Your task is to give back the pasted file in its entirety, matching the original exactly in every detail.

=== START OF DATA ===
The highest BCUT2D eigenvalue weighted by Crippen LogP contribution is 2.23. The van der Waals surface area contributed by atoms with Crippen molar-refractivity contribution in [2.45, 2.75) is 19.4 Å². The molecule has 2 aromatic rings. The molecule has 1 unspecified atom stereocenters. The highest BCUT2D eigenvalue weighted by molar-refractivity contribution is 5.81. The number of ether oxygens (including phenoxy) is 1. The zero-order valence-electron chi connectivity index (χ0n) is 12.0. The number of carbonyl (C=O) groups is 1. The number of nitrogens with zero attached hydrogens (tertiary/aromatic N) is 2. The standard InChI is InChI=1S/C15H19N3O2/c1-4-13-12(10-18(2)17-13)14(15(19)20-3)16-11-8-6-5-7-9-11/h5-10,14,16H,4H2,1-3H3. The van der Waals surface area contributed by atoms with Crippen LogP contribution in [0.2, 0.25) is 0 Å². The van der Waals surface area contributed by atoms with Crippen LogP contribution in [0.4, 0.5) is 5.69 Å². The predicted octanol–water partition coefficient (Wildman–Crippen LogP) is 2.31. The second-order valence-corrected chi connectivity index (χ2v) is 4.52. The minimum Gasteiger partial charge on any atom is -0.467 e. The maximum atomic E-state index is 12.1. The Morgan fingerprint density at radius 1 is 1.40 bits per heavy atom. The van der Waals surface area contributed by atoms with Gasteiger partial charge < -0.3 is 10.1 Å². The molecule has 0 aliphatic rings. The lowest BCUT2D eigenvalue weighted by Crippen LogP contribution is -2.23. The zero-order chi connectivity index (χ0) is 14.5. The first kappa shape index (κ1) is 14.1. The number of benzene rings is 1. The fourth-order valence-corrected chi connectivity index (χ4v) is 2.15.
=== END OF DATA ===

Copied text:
The highest BCUT2D eigenvalue weighted by Crippen LogP contribution is 2.23. The van der Waals surface area contributed by atoms with Crippen molar-refractivity contribution in [2.45, 2.75) is 19.4 Å². The molecule has 2 aromatic rings. The molecule has 1 unspecified atom stereocenters. The highest BCUT2D eigenvalue weighted by molar-refractivity contribution is 5.81. The number of ether oxygens (including phenoxy) is 1. The zero-order valence-electron chi connectivity index (χ0n) is 12.0. The number of carbonyl (C=O) groups is 1. The number of nitrogens with zero attached hydrogens (tertiary/aromatic N) is 2. The standard InChI is InChI=1S/C15H19N3O2/c1-4-13-12(10-18(2)17-13)14(15(19)20-3)16-11-8-6-5-7-9-11/h5-10,14,16H,4H2,1-3H3. The van der Waals surface area contributed by atoms with Crippen LogP contribution in [0.2, 0.25) is 0 Å². The van der Waals surface area contributed by atoms with Crippen LogP contribution in [0.4, 0.5) is 5.69 Å². The predicted octanol–water partition coefficient (Wildman–Crippen LogP) is 2.31. The second-order valence-corrected chi connectivity index (χ2v) is 4.52. The minimum Gasteiger partial charge on any atom is -0.467 e. The maximum atomic E-state index is 12.1. The Morgan fingerprint density at radius 1 is 1.40 bits per heavy atom. The van der Waals surface area contributed by atoms with Gasteiger partial charge < -0.3 is 10.1 Å². The molecule has 0 aliphatic rings. The lowest BCUT2D eigenvalue weighted by Crippen LogP contribution is -2.23. The zero-order chi connectivity index (χ0) is 14.5. The first kappa shape index (κ1) is 14.1. The number of benzene rings is 1. The fourth-order valence-corrected chi connectivity index (χ4v) is 2.15.